Expect the Unexpected!

When it comes to working inside North Korea, our family is no stranger to plans going sideways. We started learning this early on while working inside. One particular incidence comes to mind as I think about the many obstacles we have had to overcome throughout our journey in North Korea.

"What if we can't make it out in time?" I asked.

"Then, I guess we have to turn around and go back.  We'll just have to wait until tomorrow," Stephen replied.

We had just finished our third visit inside.  The border to China was closing at 5 pm, and we didn't have much time left to make it to Immigration. But, what would normally be a railroad crossing in the middle of the road was now impassable.  All trains in North Korea are run by electricity, and in the middle of the railroad crossing was a train in a dead stop.  No electricity was running, and there was no knowing when it would turn back on.

North Korean Train

North Korean Train

Looking around us there was no solution but to turn back to our hotel in the city if the train did not start moving soon. Then, a car in front of us started down a small, dirt trail.  “Where in the world was it going?” we wondered. About 300 meters down the path was a small ford in the middle of a stream underneath the railroad bridge. There was just enough space for a car to go through, if it could make it down through the dirt, ox path and then through a rocky stream.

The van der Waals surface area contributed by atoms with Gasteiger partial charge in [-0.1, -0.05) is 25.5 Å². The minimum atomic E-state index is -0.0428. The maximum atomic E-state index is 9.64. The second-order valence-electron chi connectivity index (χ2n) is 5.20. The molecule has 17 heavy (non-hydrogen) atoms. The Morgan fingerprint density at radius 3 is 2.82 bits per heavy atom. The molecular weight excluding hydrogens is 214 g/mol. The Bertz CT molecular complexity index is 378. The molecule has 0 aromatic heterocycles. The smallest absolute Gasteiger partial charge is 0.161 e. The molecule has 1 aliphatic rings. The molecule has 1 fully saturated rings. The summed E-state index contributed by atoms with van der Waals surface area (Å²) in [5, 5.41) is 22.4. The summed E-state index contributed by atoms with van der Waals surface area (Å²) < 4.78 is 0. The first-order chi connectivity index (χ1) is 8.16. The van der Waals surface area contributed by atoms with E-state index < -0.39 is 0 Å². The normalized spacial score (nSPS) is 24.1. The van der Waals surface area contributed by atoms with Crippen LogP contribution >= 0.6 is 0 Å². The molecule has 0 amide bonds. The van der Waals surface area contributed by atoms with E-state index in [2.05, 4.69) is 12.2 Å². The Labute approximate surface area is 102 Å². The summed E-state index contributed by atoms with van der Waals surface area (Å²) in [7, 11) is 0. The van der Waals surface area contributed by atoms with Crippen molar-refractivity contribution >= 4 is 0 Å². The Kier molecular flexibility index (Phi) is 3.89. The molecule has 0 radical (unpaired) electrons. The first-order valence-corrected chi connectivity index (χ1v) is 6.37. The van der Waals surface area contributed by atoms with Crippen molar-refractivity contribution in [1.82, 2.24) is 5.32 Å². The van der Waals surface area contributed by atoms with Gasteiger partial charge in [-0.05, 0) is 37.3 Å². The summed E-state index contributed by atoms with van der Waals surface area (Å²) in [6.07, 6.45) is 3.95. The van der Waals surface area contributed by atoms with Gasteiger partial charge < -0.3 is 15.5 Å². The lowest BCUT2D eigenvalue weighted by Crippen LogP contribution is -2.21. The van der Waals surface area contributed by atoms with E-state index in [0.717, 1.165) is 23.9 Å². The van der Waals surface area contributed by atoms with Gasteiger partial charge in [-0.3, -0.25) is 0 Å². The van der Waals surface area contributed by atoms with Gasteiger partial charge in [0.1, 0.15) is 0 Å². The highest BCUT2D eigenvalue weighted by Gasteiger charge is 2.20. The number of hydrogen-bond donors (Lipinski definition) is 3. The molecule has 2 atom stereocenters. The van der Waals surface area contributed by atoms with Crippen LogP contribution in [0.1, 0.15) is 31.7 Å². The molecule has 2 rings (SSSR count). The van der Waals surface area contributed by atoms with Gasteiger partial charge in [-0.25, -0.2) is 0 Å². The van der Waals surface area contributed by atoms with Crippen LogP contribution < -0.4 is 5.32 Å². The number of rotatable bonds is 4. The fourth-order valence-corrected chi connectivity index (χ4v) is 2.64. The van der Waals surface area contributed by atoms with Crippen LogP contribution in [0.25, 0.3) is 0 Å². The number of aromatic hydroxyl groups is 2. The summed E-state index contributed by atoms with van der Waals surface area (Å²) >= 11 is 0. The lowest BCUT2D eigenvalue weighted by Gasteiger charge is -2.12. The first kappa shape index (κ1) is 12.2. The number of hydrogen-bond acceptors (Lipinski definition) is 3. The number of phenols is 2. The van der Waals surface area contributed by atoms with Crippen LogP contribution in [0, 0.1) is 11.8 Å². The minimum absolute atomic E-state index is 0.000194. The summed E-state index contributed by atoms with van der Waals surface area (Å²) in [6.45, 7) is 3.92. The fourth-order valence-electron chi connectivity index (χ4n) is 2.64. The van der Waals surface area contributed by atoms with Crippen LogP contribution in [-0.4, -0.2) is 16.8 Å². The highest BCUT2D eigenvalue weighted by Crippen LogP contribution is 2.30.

Our driver did not favor that option, but after waiting another half hour, we didn't have much of a choice. It was either risk damage to the car or give up and turn back for the day.  Hazardously, we slowly made our way down the dirt trail into the stream. The car halted on some rocks. We almost had to bail out and push, but with an extra press on the accelerator, we jolted up and over the stones onto dry ground. Fifteen minutes later, we came out on the other side of the road. The train had still not moved.

About an hour and a half later, we were crossing the border into China. Our driver turned on a victory song full-blast in the car. Never before had we had such a thrilling adventure!

Like this experience, working in North Korea is often likened to a roller coaster ride. And indeed, life, in general, often rolls with severe ups and downs. These twists and turns are to be expected, especially when working inside a country that follows rules and standards so different from our own. It is not the fact that we have unexpected challenges in our work that defines us. Rather, it is how we respond to these difficulties that will make or break our work.

Currently, the most challenging aspect of our work is not North Korea but the current U.S. and U.N. regulations and restrictions. As a U.S. registered non-profit humanitarian organization, we are having to jump through a myriad of hoops just to keep our foot in the door in order to provide life-saving treatment for children with developmental disabilities. These restrictions include a Geographic Travel Restriction to North Korea, financial restrictions from the U.S. Treasury Department, and both U.N. and U.S. sanctions against North Korea. Many times, these restrictions can be so difficult to navigate that many humanitarian organizations are being discouraged from continuing to provide aid to those in need in North Korea.

But like our little escapade under the stalled train and through the stream, there is always a way through. It may take more creativity, more determination, and more endurance than ever before, but like all obstacles, it is the way that we respond to these challenges that will make all the difference. Obstacles will always pop up unexpectantly. But in the end, if we continue to push through, one day we will be singing a victory song over this adventurous roller coaster ride!      

Joy Yoon